‘It was about land…will always be’

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A young man in his early 30s completed his medical studies at Birmingham University in England.
He secured a teaching post at the same university and attained an MSC in Anatomy from the same.
He had just gotten married.
In those moments, the call to the struggle reached him and he did not hesitate.
He joined others in the bushes of Mozambique.
There he served illustriously; he was at the beck and call of his fellow combatants.
Working with fellow doctors Cdes Sidney Sekeramai and Hebert Ushehwokunze, he revamped the health department in the camps, reducing the number of deaths in the worst-hit camps from a daily average of 50 to just one.
It was a mammoth task for food was scarce and could never be properly balanced. Because all food was donated, there was no way one could control when, what and how much came from the Good Samaritans.
There was malnutrition, disease due to overcrowding, stress, malaria and other parasitic infestations such as ‘matekenya’, the jigger fleas which affect the feet, particularly the toes.
As reported in this publication before, medicines were in short supply, so was clothing. In winter, the comrades suffered from cold and cold-related diseases.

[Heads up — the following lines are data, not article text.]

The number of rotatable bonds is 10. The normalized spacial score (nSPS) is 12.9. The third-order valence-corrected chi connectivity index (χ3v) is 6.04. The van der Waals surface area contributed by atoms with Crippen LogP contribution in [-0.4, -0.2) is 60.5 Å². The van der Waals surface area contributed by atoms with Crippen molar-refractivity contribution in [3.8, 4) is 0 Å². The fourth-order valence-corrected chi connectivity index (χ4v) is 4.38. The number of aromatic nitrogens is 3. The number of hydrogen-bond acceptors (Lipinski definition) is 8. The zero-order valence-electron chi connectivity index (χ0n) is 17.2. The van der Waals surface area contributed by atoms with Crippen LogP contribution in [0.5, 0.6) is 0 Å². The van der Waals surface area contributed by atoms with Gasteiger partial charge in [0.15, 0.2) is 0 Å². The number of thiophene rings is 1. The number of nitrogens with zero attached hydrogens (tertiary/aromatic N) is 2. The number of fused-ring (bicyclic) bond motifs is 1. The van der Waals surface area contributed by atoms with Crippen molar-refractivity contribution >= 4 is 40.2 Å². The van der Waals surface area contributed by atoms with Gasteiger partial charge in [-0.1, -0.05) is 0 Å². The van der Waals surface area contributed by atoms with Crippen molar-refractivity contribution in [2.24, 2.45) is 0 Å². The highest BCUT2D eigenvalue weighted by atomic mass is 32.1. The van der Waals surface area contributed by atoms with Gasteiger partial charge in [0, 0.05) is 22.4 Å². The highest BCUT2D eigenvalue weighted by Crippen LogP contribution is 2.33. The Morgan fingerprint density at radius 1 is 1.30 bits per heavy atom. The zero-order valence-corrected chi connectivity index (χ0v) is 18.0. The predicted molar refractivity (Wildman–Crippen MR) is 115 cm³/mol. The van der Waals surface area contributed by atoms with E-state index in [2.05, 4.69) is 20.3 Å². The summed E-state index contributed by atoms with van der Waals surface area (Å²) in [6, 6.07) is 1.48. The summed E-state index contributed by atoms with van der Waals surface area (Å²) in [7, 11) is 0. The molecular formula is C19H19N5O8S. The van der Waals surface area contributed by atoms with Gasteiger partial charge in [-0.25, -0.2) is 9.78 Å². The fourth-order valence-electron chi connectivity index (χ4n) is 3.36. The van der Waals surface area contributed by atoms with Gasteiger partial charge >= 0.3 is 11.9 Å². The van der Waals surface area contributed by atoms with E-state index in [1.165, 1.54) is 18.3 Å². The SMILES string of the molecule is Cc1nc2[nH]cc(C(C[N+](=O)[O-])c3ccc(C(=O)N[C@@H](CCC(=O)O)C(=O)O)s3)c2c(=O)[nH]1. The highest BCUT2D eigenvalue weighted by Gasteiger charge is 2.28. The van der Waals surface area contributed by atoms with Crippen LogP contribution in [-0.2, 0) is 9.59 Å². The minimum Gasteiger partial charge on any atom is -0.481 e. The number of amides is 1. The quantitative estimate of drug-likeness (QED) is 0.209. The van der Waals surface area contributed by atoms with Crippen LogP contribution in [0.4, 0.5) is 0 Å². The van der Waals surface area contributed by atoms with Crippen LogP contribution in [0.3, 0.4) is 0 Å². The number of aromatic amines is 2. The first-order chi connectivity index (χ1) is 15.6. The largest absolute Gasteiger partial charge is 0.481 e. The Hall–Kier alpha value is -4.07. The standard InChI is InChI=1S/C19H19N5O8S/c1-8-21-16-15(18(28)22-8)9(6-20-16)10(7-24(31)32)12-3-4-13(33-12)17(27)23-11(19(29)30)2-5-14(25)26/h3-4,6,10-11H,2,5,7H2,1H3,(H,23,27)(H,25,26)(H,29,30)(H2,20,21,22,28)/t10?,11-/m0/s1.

Comrade Felix Muchemwa did not flinch. He worked tirelessly with other medical personnel until things were under control.
His heart was drenched with the pain of his fellow combatants as he sutured the wounds, mended broken bones as well as comforted and consoled the departing.
The vagaries of the war did not spare him either. He was branded with a red hot iron.
Chimoio missed him by a hair’s breath. Still, some of the toxins from the murderous regime’s chemical warfare did not miss him, they found their way into his body.
We came home at Independence and he threw himself into his work — doctor, military man, Minister of Health and finally the President’s Office, advising the Presidency on matters affecting the disabled.
Ever so unflinching, ever so committed Comrade Muchemwa you served tirelessly even as the poisons from the enemy’s chemical warfare took its toll on you. At first not so apparent to our physical eyes but you knew comrade, as a doctor you knew the gravity of the invisible injury to your internal system, we watched you work, we admired but we never guessed at what cost.
Overtime we perceived you might not be so well but you fought on, unrelenting, fulfilling your pledge not only to liberate Zimbabwe, but to transform it so all could be at peace and in prosperity in their homeland.
Comrade, you did not take leave from this pledge until you were recalled home, though you could have justifiably taken leave for health reasons.
We salute you!
In your last years you dedicated your time to the defence of our revolution, from those who dared spawn the sacrilegious lie that the liberation war was not about the land. You wrote a special book.
You chronicled our history beautifully, succinctly, laying everything down so clearly for all to see that it was because of the land, about the land, and it will always be about the land and so the owners of the land must be requited.
You left us an incredible heritage, a veritable, portable archive, your book, The Struggle for Land in Zimbabwe, published only eight months before you were recalled home, little did we know…